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If I want to set my property in a Class private, so it should be only possible to use and set this property in this class, what is the better way? This

public string Name { private get; private set }

or

private string Name { get; set }

hmmm and there is also

private string Name { private get; private set }
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Do you want to set the property to private variable of class? –  Kundan Singh Chouhan Sep 3 '12 at 18:56
    
@KundanSinghChouhan Yes I think so... not sure I get it what you want ^^ –  silla Sep 3 '12 at 18:56
    
@Sila i have added my answer. Have a look. –  Kundan Singh Chouhan Sep 3 '12 at 18:59
1  
Please try to compile first. The question about which one is "better" will follow after the question of which one is "compileable" in the first place. –  O. R. Mapper Sep 3 '12 at 19:06
1  
All of the examples miss a semicolon ; after the set. But even with that, only the second one is legal (see my answer). –  Jeppe Stig Nielsen Sep 3 '12 at 19:09

5 Answers 5

up vote 2 down vote accepted

Have you tried compiling your examples? Only the middle one will translate.

If you want to specify extra accessibility level keyword, you can only do it on one of the accessors (getter/setter), and that level of the accessor must be more restrictive than the accessibility of the entire property.

Here you see the rules: Restricting Accessor Accessibility

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yeah you are right. Somehow I cannot compile if if use private get; private set only if I use private for get OR for set –  silla Sep 3 '12 at 19:05

It's worth noting that originally, C# wouldn't let you set different accesses on a getter or setter, so the only possible choices were:

public string Name { get; set; }
protected internal string Name { get; set; }
internal string Name { get; set; }
protected string Name { get; set; }
private string Name { get; set; }

(For that matter, you couldn't have automatic properties and always had to do the writing to and from a backing field yourself, but we'll ignore that just because we'll have shorter examples that way).

It is often useful to have different accesses for the two, most often a more restrictive setter than getter, and so the likes of

public string Name { get; private set; }

was introduced.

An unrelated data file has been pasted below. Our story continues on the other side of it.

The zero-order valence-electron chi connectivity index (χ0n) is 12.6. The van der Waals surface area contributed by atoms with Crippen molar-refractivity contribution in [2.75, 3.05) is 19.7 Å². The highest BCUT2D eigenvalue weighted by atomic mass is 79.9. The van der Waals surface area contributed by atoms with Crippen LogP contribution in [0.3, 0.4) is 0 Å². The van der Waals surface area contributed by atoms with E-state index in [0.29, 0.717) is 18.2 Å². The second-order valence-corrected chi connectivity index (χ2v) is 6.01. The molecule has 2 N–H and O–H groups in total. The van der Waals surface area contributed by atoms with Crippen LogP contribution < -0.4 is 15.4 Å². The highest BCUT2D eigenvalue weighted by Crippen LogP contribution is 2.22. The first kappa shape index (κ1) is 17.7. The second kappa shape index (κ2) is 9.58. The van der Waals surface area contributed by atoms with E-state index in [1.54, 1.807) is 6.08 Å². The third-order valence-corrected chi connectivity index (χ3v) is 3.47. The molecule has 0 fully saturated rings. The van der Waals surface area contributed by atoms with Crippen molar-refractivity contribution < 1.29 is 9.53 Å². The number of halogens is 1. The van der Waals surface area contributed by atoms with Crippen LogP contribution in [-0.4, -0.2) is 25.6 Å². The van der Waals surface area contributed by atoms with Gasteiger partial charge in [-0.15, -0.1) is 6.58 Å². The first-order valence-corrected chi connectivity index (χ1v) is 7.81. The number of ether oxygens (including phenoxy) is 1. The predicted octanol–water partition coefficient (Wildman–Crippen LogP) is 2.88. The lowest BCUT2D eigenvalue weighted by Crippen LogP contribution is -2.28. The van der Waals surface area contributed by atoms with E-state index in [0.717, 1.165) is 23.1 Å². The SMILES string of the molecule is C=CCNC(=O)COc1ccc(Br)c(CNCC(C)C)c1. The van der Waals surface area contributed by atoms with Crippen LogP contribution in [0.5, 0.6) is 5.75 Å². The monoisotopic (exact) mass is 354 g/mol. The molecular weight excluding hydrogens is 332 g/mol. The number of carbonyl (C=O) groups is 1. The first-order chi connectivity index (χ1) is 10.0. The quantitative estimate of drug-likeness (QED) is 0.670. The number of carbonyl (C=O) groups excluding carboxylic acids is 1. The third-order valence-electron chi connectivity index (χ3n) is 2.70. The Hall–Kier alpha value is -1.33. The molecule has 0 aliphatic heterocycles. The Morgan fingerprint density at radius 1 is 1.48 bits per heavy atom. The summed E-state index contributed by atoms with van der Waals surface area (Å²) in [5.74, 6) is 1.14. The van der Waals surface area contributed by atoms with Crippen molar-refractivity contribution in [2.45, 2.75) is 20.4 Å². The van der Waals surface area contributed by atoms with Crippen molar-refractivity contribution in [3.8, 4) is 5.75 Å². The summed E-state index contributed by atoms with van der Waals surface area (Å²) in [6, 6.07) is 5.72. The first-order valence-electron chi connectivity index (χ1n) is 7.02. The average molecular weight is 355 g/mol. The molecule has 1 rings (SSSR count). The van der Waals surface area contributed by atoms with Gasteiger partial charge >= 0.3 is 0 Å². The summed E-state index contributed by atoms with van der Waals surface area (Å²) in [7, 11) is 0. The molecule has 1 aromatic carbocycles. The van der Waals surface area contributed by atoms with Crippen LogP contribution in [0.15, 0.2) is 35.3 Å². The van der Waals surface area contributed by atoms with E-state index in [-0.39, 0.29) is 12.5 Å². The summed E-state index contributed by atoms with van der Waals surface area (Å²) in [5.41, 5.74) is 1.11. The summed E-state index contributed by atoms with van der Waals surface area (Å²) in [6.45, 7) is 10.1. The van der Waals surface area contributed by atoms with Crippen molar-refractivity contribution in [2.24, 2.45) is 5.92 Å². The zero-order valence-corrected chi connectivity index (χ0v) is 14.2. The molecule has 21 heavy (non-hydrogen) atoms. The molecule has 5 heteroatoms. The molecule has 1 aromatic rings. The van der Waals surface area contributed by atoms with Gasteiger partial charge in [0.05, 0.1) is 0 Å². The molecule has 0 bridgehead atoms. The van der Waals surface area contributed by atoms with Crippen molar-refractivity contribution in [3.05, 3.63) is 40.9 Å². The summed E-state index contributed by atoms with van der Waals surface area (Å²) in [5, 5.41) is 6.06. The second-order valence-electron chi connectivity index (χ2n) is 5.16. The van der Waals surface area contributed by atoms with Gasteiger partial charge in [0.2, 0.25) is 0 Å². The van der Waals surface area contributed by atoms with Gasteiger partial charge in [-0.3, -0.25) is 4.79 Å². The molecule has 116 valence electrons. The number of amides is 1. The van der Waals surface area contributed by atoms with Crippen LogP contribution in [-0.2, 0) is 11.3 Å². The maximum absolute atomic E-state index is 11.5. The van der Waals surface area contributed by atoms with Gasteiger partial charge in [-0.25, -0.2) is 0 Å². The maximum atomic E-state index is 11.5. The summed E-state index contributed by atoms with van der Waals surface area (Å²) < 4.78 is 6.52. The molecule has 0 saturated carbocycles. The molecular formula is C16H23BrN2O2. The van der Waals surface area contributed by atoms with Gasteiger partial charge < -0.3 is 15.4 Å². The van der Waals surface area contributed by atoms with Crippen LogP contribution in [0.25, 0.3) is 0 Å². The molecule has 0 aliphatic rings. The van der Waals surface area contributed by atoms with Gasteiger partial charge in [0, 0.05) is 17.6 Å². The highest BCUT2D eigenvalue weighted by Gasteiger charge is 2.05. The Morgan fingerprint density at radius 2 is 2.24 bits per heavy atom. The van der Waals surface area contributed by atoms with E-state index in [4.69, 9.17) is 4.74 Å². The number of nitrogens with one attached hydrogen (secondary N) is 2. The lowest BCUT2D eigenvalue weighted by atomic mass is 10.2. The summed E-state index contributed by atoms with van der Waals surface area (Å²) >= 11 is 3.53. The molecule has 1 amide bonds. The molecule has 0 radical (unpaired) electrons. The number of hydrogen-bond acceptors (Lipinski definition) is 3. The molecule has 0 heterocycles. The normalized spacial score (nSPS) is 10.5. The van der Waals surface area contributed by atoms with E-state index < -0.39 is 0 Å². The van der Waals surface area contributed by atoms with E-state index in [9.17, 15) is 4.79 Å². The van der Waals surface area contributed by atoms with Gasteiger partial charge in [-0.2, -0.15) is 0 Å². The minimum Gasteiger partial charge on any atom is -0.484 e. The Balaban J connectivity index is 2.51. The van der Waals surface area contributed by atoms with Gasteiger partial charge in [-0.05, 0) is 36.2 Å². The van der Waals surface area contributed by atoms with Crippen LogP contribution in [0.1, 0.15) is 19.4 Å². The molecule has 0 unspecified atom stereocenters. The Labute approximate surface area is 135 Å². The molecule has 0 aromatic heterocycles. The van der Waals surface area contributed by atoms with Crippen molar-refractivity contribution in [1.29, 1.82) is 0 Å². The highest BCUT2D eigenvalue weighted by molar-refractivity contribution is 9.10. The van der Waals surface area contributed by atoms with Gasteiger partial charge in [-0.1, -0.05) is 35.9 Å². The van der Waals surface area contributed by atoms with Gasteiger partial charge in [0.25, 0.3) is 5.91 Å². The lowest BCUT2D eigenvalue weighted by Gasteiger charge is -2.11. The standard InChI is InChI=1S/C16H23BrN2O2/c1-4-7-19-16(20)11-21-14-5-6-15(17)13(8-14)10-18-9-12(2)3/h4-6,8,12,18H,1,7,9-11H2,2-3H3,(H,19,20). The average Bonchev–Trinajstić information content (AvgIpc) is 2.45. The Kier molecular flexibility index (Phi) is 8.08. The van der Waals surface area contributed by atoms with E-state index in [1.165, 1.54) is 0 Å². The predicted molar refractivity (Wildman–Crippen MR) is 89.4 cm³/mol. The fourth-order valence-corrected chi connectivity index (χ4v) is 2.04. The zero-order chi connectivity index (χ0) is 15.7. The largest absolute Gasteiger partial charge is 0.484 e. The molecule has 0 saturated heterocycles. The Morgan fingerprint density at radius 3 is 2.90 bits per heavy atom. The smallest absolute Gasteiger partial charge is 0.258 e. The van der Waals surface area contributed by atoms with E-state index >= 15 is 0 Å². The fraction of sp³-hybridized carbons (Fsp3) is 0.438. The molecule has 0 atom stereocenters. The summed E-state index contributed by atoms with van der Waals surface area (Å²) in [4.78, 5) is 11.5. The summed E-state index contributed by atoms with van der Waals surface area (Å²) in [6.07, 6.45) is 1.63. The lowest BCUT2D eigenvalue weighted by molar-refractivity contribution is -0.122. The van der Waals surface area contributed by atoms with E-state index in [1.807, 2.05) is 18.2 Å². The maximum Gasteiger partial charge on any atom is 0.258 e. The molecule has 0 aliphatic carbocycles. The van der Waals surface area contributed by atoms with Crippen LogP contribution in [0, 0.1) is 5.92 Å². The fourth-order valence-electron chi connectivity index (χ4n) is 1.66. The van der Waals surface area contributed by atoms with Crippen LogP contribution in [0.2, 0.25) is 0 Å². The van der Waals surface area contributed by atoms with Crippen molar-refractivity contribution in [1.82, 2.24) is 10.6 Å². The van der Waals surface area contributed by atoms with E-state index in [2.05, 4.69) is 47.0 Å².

Now, by extension of that, it would seem logical enough to allow:

public string Name { private get; private set; }
private string Name { private get; private set; }

However, what are these two expressing?

The second isn't too bad, it's just needlessly repetitious. Still though, it's quite likely that some confused thinking got us there (most likely an incomplete refactoring). Good code is as much about expressing what you are doing as making a computer do something (if anything, more so), better to have it express clearly.

Hence if you end up with the likes of { private get; private set; } then it'd likely be worth looking at again and thinking about what you really want to say here. Hurrah for it being a compiler error.

Th first case is even worse. It says "this property is public, except for the setter that is private, and the getter that is private". That's not an exception, "it's this thing, except for all the time" is no real expression of anything. Doubly hurrah the compiler for not letting us do it.

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Just to be pedantic: Without specifying different access on a getter or setter, there's a fifth possibility: protected internal string Name { get; set; } –  Jeppe Stig Nielsen Sep 8 '12 at 9:11
    
@JeppeStigNielsen Yep. I'd half a notion that protected internal wasn't in C#1.0 and came in later, but a quick search seems to suggest it was always there. –  Jon Hanna Sep 8 '12 at 10:19
    
The internal one is now accidentally private. –  Jeppe Stig Nielsen Sep 8 '12 at 10:29
    
@JeppeStigNielsen lol. Sometimes one should just leave well alone. –  Jon Hanna Sep 8 '12 at 12:42

The better way depends on what you want:

public string Name { private get; private set } The property is public but noone can read or wrote to it, except class itself. That is completely useless, so use just private string Name { get; set }.

In general if you view the property like a couple of methods (which actually is)

private string get_Name() {  }

private string set_Name(value) {  }

The reason of having a possibility to apply that identifiers to a property get/set becomes evident, I hope.

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@downvoter: care to explain ? –  Tigran Sep 4 '12 at 7:02
    
FYI, I'm not the downvoter. I think you mean private void set_Name(string value) { }. –  Hand-E-Food Sep 8 '12 at 11:17
public string Name { get; private set; }

This is what I think you are wanting to do.

There is no point trying to make the get private when the property is public unless you only want your class to see it. In that situation you should use:

private string Name { get; set; }

Update: On second read, you definitely want the second example.

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If you really want what you are asking, then you don't need a property, you should use a private field.

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